We’ve come to misunderstand curiosity, mistaking diversive curiosity, our attraction to novel stimuli, as the real thing. This leaves us floundering in a world of Angry Birds, live tweeting, and fleeting, click-through distractions.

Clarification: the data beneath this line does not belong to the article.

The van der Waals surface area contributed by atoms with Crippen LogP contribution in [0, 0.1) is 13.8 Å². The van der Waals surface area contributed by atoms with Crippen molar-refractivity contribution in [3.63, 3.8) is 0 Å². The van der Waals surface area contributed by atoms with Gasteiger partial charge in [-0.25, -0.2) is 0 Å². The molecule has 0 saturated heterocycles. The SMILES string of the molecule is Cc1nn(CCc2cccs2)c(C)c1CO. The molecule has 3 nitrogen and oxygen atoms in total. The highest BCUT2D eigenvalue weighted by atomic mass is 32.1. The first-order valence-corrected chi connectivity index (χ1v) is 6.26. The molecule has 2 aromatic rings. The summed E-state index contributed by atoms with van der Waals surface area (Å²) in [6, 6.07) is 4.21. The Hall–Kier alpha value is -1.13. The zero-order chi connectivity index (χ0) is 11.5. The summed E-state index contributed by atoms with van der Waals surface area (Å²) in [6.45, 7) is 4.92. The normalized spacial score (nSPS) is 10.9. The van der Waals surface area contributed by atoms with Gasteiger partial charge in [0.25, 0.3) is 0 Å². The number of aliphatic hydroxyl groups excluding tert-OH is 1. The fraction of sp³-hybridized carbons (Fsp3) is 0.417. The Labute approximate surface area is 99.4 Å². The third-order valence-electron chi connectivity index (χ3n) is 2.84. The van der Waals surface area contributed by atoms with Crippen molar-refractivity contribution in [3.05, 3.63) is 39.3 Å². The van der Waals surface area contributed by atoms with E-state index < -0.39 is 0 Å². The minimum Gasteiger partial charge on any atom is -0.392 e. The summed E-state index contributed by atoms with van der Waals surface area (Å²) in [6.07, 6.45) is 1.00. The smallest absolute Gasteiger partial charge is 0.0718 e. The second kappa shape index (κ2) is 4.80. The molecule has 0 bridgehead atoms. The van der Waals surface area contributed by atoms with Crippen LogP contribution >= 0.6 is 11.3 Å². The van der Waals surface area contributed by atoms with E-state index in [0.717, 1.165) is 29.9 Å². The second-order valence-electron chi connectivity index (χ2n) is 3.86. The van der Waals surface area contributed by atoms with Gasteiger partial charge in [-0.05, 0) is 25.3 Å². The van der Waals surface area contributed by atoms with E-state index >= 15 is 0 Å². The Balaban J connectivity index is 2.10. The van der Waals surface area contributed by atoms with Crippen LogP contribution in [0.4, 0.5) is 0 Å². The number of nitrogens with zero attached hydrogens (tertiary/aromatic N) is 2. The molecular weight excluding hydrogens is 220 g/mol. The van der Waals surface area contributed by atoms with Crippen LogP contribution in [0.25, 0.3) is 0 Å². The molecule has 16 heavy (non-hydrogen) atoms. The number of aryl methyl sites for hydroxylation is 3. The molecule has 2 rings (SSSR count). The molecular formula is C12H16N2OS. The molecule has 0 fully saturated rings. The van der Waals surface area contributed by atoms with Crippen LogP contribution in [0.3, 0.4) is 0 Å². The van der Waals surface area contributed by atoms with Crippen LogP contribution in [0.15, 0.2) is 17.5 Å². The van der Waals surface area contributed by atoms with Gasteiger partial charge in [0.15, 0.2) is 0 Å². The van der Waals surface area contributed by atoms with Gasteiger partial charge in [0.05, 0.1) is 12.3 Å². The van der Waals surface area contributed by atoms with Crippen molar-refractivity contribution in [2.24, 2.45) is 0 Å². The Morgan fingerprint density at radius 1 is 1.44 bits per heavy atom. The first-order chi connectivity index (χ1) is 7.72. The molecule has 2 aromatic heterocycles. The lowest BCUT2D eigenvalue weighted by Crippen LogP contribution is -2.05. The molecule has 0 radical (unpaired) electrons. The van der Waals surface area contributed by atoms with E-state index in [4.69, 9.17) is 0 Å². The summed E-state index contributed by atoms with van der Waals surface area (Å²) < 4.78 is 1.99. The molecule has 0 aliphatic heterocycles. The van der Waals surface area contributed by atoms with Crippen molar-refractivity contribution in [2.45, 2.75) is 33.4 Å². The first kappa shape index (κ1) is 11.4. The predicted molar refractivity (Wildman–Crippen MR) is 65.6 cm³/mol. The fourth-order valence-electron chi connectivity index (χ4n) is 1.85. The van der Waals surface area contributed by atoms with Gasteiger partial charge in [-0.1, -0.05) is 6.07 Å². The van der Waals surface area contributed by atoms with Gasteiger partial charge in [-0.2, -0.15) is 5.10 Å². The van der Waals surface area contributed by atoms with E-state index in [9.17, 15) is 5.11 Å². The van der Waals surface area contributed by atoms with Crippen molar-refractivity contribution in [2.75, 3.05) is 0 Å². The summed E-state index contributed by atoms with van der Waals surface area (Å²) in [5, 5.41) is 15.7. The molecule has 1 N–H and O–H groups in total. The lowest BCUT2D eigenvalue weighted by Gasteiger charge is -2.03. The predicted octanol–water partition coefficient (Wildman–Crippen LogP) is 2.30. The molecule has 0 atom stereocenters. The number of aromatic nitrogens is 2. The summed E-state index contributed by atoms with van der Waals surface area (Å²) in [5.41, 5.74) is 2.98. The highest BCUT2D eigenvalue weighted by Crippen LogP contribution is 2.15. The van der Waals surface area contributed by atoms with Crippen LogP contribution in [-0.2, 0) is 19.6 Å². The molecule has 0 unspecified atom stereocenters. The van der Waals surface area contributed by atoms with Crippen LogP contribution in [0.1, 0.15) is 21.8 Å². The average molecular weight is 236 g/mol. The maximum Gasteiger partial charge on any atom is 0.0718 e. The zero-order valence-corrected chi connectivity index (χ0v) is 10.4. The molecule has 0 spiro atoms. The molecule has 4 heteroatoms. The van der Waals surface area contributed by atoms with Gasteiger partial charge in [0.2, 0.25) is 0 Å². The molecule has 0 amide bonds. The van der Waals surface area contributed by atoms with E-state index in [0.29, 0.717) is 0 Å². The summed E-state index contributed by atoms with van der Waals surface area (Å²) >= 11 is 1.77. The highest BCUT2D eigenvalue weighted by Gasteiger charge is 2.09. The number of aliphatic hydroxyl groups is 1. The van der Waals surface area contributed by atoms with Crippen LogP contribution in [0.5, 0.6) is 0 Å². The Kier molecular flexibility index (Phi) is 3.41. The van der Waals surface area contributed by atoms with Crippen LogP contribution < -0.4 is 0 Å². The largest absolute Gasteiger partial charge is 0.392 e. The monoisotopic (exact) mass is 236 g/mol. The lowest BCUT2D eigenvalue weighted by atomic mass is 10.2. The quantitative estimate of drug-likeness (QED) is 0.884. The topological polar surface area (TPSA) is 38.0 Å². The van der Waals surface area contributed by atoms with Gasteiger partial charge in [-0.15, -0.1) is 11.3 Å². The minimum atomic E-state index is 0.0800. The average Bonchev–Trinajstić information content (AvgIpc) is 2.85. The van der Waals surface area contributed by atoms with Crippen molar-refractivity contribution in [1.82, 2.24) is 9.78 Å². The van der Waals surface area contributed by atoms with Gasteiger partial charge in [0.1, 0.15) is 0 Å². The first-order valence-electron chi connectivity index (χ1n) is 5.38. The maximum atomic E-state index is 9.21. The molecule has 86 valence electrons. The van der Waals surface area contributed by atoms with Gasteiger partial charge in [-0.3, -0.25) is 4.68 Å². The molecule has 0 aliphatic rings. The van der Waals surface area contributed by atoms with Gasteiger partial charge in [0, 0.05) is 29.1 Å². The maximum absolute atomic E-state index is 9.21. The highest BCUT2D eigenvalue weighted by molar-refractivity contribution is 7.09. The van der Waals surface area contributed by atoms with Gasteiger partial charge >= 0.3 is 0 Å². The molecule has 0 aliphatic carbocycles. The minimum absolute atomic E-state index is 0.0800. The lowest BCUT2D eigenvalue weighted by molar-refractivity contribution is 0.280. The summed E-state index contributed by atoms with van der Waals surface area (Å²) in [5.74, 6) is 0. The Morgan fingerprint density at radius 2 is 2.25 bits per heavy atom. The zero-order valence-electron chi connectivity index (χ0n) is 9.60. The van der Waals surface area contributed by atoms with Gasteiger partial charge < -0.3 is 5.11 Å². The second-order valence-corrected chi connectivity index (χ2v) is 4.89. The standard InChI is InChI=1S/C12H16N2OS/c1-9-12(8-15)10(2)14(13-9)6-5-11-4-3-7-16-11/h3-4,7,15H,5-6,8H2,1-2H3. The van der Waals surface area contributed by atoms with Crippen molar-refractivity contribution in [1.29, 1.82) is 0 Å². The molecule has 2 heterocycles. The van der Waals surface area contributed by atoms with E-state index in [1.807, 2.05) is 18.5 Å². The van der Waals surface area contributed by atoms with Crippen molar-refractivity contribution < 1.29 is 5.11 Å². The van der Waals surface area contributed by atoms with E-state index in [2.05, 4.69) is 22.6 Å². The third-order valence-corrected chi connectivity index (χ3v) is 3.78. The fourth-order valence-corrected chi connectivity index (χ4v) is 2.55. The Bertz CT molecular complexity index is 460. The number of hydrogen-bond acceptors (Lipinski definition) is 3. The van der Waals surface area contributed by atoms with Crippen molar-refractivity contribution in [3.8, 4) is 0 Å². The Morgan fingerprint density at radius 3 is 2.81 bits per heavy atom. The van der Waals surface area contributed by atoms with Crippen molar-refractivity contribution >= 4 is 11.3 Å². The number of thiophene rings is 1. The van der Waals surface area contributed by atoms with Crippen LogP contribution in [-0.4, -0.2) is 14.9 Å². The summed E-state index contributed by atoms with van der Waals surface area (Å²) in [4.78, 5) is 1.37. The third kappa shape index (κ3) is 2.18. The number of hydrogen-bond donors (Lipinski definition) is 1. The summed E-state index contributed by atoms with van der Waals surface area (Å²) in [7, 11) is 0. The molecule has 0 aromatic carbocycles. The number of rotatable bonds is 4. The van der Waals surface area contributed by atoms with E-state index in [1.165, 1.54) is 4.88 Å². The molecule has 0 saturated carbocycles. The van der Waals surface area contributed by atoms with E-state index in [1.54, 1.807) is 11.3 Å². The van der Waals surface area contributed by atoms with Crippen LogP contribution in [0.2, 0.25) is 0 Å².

Leslie shows how these distractions have led to a decline in deep, sustained quests for knowledge and understanding—what he calls epistemic curiosity—which relies on effort and persistence, and empathic curiosity, which leads us to wonder about the thoughts and feelings of others. Drawing on fascinating research from psychology, sociology, and business, Curious looks at what feeds true curiosity and what starves it, and uncovers surprising answers. Curiosity isn’t a quality you can rely on to last a lifetime, but a mental muscle that atrophies without regular exercise. It’s not a gift, but a habit. Filled with inspiring stories, case studies and practical advice, Curious charts a path to a more fulfilling, meaningful—and useful—life.